From The Financial Times: Going local for supplies sparks new frac sand boom. Market is stretched to full capacity amid US shale oil’s drive to extend output cheaply.
Windblown dunes in west Texas are the latest front in the shale oil industry’s campaign to extract more barrels at less cost.
The industry is excavating dunes for frac sand, which is pumped into wells to crack open rocks and get oil and gas flowing. The deposits are in demand because they lie close by the hot Permian shale region, making them cheaper than sands carried in from older mines 1,000 miles away. Locally dug sand is influencing the economics of US oil production, helping shale supplies compete in world markets.
It is also worrying investors who own shares in railroads that haul sand and in sand miners that may be on the cusp of a glut. Sand was a critical ingredient of the shale drilling revolution. Without it, US oil production would not have nearly doubled in the past decade to an estimated 9.7m barrels per day.
Between 2012 and 2014, total US demand for “proppants” such as frac sand rose from 34m to 61.5m short tons, according to Rystad Energy, a consultancy.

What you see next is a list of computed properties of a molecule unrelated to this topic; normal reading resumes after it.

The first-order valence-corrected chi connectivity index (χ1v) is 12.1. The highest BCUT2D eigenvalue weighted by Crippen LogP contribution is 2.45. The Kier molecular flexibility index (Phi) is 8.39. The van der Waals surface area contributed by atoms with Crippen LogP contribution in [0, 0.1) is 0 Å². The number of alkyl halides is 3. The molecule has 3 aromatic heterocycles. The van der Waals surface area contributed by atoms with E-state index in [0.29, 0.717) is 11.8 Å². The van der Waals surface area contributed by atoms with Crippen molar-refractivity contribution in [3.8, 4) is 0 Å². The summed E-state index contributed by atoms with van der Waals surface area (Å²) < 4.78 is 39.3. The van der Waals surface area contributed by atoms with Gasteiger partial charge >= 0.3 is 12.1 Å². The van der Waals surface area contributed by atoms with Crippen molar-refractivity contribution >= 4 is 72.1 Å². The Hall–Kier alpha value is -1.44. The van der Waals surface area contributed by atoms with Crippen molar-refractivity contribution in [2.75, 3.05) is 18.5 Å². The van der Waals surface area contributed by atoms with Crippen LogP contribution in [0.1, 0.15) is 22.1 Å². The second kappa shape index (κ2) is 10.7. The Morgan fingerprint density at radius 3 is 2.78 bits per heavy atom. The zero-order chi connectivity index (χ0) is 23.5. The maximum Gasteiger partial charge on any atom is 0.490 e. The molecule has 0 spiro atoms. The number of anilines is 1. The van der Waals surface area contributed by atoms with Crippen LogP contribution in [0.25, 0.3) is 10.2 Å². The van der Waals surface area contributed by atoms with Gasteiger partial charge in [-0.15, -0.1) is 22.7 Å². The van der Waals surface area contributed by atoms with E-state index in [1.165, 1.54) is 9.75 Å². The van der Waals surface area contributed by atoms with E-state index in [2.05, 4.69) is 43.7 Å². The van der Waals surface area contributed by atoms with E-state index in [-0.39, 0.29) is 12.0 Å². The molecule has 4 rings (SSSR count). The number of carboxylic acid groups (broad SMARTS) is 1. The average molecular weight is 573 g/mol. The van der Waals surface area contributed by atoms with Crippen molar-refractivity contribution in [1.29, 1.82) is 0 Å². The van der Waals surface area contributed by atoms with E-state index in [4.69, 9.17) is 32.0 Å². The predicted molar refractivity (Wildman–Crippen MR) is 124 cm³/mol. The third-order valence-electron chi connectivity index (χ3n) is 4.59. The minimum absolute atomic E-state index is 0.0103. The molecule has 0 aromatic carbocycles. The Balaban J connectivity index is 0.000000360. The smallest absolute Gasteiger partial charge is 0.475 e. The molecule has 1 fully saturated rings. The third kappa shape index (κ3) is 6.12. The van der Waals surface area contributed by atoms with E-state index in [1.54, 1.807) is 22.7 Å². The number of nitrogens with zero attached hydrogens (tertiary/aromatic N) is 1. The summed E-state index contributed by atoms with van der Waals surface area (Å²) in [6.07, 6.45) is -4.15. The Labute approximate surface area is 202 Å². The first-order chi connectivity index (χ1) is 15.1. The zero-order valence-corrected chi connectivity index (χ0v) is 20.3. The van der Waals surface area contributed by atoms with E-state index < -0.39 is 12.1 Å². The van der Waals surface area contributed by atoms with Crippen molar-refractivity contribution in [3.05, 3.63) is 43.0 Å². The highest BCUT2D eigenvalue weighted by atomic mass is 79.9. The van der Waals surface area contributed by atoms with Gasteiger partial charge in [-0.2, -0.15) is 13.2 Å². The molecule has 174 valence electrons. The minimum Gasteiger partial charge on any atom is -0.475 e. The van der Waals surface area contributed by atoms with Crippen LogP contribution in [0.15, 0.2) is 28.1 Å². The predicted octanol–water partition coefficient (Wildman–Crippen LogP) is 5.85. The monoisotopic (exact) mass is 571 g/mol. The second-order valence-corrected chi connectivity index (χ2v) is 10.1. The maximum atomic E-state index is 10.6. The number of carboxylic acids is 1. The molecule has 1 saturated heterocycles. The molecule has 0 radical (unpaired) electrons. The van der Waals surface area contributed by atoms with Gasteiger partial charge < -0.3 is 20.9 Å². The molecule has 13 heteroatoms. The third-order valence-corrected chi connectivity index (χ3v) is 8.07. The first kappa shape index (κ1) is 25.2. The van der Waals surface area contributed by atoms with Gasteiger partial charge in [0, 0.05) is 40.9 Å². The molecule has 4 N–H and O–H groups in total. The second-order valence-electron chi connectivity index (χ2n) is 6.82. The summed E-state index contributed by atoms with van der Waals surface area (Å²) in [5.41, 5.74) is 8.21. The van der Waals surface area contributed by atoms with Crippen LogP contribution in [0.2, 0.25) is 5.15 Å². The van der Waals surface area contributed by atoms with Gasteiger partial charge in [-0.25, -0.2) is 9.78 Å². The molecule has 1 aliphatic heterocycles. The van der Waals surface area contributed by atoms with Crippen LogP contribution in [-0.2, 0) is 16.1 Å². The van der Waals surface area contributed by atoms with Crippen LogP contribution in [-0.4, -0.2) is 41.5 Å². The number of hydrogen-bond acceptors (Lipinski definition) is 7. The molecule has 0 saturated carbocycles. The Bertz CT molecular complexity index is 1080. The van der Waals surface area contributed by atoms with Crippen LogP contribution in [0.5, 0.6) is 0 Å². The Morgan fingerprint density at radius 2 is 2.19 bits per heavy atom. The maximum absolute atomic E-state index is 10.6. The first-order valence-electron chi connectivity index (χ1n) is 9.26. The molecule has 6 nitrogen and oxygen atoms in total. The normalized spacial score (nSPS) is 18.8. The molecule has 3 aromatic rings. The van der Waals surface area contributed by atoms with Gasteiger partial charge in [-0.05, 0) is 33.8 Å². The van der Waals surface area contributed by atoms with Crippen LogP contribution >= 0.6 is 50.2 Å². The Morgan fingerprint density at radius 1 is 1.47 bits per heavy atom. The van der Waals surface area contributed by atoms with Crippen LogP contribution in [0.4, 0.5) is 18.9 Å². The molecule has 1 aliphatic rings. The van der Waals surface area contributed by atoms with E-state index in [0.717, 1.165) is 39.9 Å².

Then oil prices collapsed, bringing down sand consumption as well. Volumes are again on the upswing as drilling accelerates, oil wells get longer and more sand is used per foot of well.
Demand is forecast to surpass 100m short tons next year, Rystad says. “Right now, the market is really stretched thin,” says Thomas Jacob, a senior analyst at IHS Markit, a research company. “Everyone is running at full capacity.”
But this sand boom is different than the last.
In the first phase of the shale fracking boom, oil producers were notorious for prioritising production growth over investor returns. They sought premium sand supplies far from the oil patch in states such as Wisconsin. Its “northern white sand” was prized for hardness and roundness that made a porous latticework inside underground wells. But given its bulk, it also cost a fortune to ship. Northern white sand has averaged $41 per short ton at the mine gate this year, according to IHS Markit, but can cost $120 at a Texas well head after transport.
Cost-cutting among oil companies sparked a search for supplies lying around the Permian, known as brown sand. While finer in grain, it is also cheaper at $75-$80 per short ton at the well head, Mr Jacob says. Distances are short enough to make some deliveries economical by truck.This is only a small part of the article; much more at the linked article.